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ARE YOU KIDDING ME?: Having fun with feedback

Certain columns get more of a response than others.
Certain columns get more of a response than others. - 123RF Stock Photo

One of the greatest pleasures I get from writing a column is reading the emails I receive from people who view my weekly rantings.

And what’s amazing is how many men write to me. I never expected that, but there are a whole lot of gentlemen out there who feel the need to stick up for Hubby. They know I’m only joking (ahem) about him, but they feel a kinship with him and want me to know it. I think it’s adorable and John does get a kick out of it.

Certain columns get more of a response than others and I always take note of it, just for my own sake. I like knowing about the human condition. It helps me write my books. What are people really interested in? What hits them where it hurts? What are the struggles that affect all of us? I certainly don’t feel alone anymore. I have a whole army of people who let me know that they, too, are suffering or rejoicing or dying of boredom.

Like my column about shopping with Hubby to buy slippers and the nonsense he put me through so he could buy a cheaper pair. My inbox was filled with women who know this particular struggle. One of them wrote, “What time shall I pick up my husband, because he’s obviously at your house!”

I was actually approached in a women’s washroom by a lady who tapped me on the shoulder. “Men!” she sniffed. “They drive you crazy! I’m glad to know I’m not the only one out here dealing with a cheapskate.”

For the record, Hubby is not a cheapskate with anyone else — just himself. Which drives me nuts. He’ll spend a fortune on me or the kids, but balks at $20 undershirts. You know, the nice ones that are soft and thick and something he should be wearing on cold winter days. But no, packs of three are good enough for him. Ugh.

I also received a lot of response on a column I wrote about the perils of family visits, which are supposed to be a good time, but often aren’t. I recalled the terrible episode of our daughter’s dog eating barbecue gunk the minute after she arrived from Halifax and how we had a vomiting dog in the house all weekend. Not to mention a daughter who was distraught about her furry baby and who cast accusing glances at her father.

“How did I know the foolish dog would find it?”

A woman wrote to me about the time her daughter arrived at the old homestead with her city dog in tow. The dog jumped out of the car and immediately took off like a shot after the free-range chickens in the yard, whereupon the frantic birds ran willy-nilly into the woods.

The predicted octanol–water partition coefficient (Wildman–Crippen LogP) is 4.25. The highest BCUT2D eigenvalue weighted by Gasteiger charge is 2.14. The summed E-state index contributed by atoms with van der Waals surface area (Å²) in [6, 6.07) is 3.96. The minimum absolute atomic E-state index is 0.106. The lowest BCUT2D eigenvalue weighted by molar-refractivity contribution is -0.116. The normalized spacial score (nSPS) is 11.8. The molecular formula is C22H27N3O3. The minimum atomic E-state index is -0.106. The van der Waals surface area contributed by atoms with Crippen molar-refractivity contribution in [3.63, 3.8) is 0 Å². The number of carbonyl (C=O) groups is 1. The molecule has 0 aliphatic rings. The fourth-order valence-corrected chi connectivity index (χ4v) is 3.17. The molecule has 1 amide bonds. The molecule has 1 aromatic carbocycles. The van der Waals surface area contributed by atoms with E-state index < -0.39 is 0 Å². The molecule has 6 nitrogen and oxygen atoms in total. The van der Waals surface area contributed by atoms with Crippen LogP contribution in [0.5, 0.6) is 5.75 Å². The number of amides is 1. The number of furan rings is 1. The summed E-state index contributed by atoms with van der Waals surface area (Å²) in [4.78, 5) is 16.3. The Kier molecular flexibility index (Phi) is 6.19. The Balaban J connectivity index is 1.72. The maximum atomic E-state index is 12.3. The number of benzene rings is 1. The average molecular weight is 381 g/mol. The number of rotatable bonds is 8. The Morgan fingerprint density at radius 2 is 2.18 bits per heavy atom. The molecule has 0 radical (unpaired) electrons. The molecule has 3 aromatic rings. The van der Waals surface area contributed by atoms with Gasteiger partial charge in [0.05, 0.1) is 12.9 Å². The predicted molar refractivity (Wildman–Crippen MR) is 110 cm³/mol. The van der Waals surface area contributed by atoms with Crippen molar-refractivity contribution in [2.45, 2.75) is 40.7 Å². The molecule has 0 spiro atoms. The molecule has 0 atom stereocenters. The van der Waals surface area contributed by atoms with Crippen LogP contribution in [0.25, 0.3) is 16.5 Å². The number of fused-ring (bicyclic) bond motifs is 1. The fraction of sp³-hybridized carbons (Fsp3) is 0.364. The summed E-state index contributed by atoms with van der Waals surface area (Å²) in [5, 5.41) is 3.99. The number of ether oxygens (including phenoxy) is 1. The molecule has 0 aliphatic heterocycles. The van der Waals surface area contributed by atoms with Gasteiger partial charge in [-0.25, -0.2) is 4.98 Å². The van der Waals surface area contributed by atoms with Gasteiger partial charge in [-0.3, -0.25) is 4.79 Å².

The dad yelled at the daughter to control her dog and she shouted back that he was just a puppy and he didn’t understand and why weren’t the stupid chickens in a coop? (I don’t know the exact exchange, but we can all imagine what was said.)

Apparently, the chickens only returned to the yard under the cover of moonlight. I can see them now, tiptoeing quietly back to bed so as not to waken the hound.

One lovely lady from the Annapolis Valley wrote to say she and her elderly brother live together and every Wednesday morning they read my column over breakfast at the kitchen table. That makes me so happy! People still eat breakfast together in the kitchen, while reading the paper. It brings back memories of my father and grandfather. They also read the paper before heading out the door in the morning.

My column about the joy of receiving an actual letter in the mail, in this day and age, hit a nerve. Among the many emails about the subject, I received four handwritten letters in my mailbox agreeing that it’s a lost art. I was touched.

I attended the Read by the Sea Literary Festival in River John a couple of years ago and was signing books after a reading, when a man came up to me and took a clipping out of his wallet.

It was my column on birds, comparing different species with human-like traits.

“I loved what you said about crows sitting together in the backyard waiting to be fed. They do look like teenage boys hunched over smoking in the schoolyard. Thank you for that.”

No, thank you. Thank all of you.

Lesley Crewe is a writer living in, and loving, Cape Breton. These are the meandering musings of a bored housewife whose ungrateful kids left her alone with a retired husband and a fat cat who couldn’t care less. Her 10th novel, Beholden, is in bookstores now.

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